You can’t argue with Tom Hanks. Standing at the podium, ready to award Ray Harryhausen his much deserved honorary Oscar in 1992 (how did it take that long?), Hanks stated, “”Some people say Casablanca or Citizen Kane. I say Jason and the Argonauts is the greatest film ever made.”
That is a level of respect rarely seen in Hollywood, and it is given with plenty of reasons. Argonauts may be Harryhausen’s most well-known special effects piece, a grandly scaled adventure containing the iconic skeleton assault, quite simply the most breathtaking achievement in stop motion animation you’ll likely ever see.
It takes until the end of the film to get there, Harryhausen saving his fourth-month animation odyssey for the finale. The scene works beautifully, even the build-up. The skeleton’s, brought forth by the teeth of the dead Hydra, pop out of the ground and begin marching slowly but menacingly. Their lurching is accompanied by Bernard Herrmann’s powerful score. What seems like it will be a slow death for Jason and crew takes a turn for the worse, the skeleton’s suddenly screaming and moving into a full sprint past the camera, a great scare that still works today for all three people who are unfamiliar with the sequence.
Jason (Todd Armstrong) is enough to carry the human side of this story, energetic and likeable. You can see the sense of adventure on his face, and sheer terror of seeing the massive metal statue of Talos coming towards him. Not that anyone has much care for Jason in the first place. Everyone watching is there for the imagination and otherworldly beasts Harryhausen crafted, from the Harpies to the Hydra.
Taking the film as a whole, Argonauts is a bit sluggish, the adventure taking a few turns that never seem all that necessary to the story, but this is that rare film that can transcend its storytelling for its visual power. Technically, Phineas serves little purpose. He guides the Argonauts to their goal, but the entire sequence could be condensed or cut entirely. Then again, why would you want to, losing the greatness of the Harpy assault? That’s an ugly thought, showing how strong Harryhausen’s work was, bringing life to otherwise lifeless scenes via animation.
Sony does a remarkable job of bringing this 1963 classic to Blu-ray, with a generous AVC encode right from the opening frames. The first shot, with the Roman soldier on the right and the ocean on the left reveals every possible ripple in the water despite the distance. Things are not always that crisp and perfect for this 1:66.1 pillarbox presentation, some stock footage from Helen of Troy about four-minutes in certainly worrisome.
Things quickly clear up, with exquisite facial detail and armor texture on Phileas around 5:57. This continues to be a positive throughout, some close-ups of Jason also being spectacularly rendered at 1:10:00. Environments fare well early too, a shot of some heavy brush at 9:27 startlingly natural. The transfer is bright and loaded with depth, black levels superlative and consistent throughout. At times, this looks almost modern. The grain structure is generally sharp and inoffensive, a few optical zooms appearing heavier, while the Talos assault containing an odd, clumpy grain structure around 39:21 (and the puppet’s other close-ups).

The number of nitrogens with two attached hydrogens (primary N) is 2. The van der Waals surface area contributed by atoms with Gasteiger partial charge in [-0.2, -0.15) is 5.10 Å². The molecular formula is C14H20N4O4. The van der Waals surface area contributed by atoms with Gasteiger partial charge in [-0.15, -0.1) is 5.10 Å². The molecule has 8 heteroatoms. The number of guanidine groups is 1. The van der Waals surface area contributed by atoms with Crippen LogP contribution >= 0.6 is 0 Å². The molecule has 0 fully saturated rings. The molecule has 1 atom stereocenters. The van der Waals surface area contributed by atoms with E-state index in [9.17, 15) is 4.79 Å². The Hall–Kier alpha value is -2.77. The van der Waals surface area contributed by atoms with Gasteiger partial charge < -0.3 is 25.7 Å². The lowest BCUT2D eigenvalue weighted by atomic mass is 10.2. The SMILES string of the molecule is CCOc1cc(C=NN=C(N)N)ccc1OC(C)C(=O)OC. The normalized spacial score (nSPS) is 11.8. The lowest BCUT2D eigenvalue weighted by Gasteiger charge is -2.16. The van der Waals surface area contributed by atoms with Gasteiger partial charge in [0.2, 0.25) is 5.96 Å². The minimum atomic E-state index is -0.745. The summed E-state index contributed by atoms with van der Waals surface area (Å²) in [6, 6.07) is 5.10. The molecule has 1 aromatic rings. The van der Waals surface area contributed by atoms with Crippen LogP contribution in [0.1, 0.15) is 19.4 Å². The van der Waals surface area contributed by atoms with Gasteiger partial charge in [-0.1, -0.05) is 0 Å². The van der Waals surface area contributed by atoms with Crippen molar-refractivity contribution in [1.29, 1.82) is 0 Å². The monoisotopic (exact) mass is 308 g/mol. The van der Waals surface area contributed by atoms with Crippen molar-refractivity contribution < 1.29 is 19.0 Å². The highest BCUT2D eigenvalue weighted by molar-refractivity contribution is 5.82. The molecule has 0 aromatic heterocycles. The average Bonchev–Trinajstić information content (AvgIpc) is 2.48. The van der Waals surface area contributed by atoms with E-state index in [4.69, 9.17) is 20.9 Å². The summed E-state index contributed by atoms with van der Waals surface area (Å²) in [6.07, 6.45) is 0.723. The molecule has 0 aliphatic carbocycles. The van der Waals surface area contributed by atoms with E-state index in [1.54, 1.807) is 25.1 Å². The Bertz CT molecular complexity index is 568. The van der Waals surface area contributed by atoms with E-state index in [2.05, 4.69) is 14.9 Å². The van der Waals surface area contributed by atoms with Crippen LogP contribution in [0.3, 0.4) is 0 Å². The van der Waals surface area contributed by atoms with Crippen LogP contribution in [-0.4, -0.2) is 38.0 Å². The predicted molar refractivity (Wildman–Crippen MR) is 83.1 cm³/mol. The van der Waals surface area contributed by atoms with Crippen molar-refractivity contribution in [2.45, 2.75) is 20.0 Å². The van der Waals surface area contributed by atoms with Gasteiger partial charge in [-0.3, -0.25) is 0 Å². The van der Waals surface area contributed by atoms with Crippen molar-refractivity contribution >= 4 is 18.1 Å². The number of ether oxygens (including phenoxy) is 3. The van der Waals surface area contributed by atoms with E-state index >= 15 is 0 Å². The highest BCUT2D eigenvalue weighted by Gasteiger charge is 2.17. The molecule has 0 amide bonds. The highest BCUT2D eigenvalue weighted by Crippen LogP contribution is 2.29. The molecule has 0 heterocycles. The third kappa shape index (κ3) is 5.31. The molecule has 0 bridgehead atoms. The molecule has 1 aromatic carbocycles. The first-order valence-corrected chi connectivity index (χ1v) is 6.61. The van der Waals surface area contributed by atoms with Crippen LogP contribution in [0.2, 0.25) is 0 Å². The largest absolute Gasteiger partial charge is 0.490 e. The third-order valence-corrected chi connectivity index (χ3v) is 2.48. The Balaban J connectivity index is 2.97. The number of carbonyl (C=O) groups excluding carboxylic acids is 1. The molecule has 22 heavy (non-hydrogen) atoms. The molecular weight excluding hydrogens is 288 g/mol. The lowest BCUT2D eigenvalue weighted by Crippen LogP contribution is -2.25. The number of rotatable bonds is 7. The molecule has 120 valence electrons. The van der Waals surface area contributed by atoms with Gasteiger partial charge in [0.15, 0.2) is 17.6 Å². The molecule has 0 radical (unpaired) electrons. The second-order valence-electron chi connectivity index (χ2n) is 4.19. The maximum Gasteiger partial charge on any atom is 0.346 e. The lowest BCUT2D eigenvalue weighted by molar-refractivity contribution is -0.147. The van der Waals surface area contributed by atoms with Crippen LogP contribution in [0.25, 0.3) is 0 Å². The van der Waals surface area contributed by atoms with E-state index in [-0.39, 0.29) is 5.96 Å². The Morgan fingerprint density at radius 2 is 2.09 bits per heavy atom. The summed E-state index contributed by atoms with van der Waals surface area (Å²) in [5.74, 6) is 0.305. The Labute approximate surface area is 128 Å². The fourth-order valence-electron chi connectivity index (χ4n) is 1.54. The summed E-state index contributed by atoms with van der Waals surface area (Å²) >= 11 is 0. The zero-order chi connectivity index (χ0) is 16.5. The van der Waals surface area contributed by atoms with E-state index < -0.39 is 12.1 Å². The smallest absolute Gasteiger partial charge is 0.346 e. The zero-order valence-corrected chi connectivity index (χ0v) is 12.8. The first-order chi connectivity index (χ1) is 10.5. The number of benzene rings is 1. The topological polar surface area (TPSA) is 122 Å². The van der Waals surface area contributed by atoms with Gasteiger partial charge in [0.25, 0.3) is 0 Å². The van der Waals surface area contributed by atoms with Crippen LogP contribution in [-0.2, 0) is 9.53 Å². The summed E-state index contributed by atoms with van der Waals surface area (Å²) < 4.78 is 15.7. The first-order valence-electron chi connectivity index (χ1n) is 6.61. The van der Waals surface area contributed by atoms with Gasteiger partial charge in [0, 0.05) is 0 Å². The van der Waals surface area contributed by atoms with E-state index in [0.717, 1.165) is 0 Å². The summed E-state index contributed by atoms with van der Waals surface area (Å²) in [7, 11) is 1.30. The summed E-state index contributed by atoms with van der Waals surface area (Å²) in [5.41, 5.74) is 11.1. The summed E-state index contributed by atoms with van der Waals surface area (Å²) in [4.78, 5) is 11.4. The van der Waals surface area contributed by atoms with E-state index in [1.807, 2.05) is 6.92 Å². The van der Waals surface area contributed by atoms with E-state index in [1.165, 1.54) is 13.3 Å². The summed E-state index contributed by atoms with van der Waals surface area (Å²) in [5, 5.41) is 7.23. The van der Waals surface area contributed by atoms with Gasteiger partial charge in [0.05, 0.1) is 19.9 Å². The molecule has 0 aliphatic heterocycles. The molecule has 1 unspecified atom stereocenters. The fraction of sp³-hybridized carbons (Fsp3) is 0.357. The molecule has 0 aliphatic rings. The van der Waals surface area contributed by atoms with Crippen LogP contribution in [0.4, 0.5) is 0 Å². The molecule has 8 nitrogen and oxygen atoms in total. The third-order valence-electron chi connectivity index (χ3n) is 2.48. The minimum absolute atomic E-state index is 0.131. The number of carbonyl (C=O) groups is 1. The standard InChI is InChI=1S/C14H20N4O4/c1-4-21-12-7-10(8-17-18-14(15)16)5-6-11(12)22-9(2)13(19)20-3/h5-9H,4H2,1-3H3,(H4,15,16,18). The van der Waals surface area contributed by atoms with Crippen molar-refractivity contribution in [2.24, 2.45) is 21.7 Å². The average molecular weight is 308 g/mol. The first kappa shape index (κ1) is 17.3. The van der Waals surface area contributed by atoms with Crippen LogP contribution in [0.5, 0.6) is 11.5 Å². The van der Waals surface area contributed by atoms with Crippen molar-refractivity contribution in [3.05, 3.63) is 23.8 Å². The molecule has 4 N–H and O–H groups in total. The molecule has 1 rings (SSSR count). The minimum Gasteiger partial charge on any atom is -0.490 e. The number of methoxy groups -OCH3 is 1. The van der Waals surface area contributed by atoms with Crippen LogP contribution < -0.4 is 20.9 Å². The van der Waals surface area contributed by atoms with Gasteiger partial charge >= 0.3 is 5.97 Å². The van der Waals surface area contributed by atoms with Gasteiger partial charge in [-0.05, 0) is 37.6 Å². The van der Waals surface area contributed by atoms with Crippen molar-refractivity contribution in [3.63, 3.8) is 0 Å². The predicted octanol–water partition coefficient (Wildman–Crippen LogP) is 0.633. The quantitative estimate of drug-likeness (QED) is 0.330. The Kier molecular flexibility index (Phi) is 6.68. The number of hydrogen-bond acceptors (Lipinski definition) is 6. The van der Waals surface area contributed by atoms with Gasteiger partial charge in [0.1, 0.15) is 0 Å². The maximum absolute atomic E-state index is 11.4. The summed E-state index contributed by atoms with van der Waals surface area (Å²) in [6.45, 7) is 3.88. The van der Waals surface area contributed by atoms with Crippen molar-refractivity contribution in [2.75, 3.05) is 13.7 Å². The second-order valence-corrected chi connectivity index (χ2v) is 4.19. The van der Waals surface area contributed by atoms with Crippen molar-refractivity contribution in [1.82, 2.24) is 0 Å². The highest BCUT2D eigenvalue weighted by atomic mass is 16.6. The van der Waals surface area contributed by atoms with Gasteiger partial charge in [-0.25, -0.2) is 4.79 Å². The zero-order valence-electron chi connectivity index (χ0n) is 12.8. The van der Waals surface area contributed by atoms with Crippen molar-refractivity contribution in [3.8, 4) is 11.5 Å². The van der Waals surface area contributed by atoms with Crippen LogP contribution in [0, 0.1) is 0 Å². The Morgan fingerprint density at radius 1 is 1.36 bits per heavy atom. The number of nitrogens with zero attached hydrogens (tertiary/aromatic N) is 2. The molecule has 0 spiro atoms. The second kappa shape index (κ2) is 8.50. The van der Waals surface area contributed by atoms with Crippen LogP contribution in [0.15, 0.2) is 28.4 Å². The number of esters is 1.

The rest of the sequence shines, with individually defined pebbles and rocks around 33-minutes, and all of the rock walls on the Isle of Bronze delivering stunning sights. The source is absolutely pristine, not a single speck or scratch to be found. Various effects shots are notably softer as expected, including any shot inside the god’s chamber. The super-imposed fog effect does not do much for the quality. Transitions and fades also take a hit, but again, it’s normal for the era.
There has been some debate about the Harpy sequence in particular, which was shot day-for-night. The Blu-ray appears as close to night as possible, a little brightened, but much darker and some of the image would be lost. It is a compromise, yet the intent of the scene, as far as this review is concerned, remains intact.
Bernard Herrmann’s score is the initial impact of this DTS-HD effort, and it carries a general clarity, but still suffers from age. Mostly it comes through slightly distorted, things such as cymbals clashing lacking impact, or are even lost to the various horns. Bells around 7:30 are terribly flat and harsh, lacking any reasonable level of fidelity. This lack of definition almost works to the film’s benefit oddly enough, the creaking Talos sounding weirdly natural without modern audio techniques.
The score overwhelms the other action at times, the escape from Talos (and the attack) dominated by the music, any dialogue a little bit lost, although still audible. Any surround use is purely forced, including the waves coming ashore around 40:25, which comes through hollow and more of a generic echo. The effect is almost negative, and would have been better served in the stereo channels. The original mono mix is also on the disc, but compressed.
Two commentaries are included, the first from Ray Harryhausen and film historian Tony Dalton. Peter Jackson joins effects artist Randall William Cook on the second. Storyboards of the skeleton fight are individually viewable, followed by a fine featurette titled The Harryhausen Legacy.
John Landis has a sit-down interview with Harryhausen, and one of the skeletons from the film is shown in detail. The oft-included Harryhausen Chronicles, an hour long look at his career, is seemingly on every disc related to the man, but that doesn’t take away from its quality. Trailers and BD-Live support are left.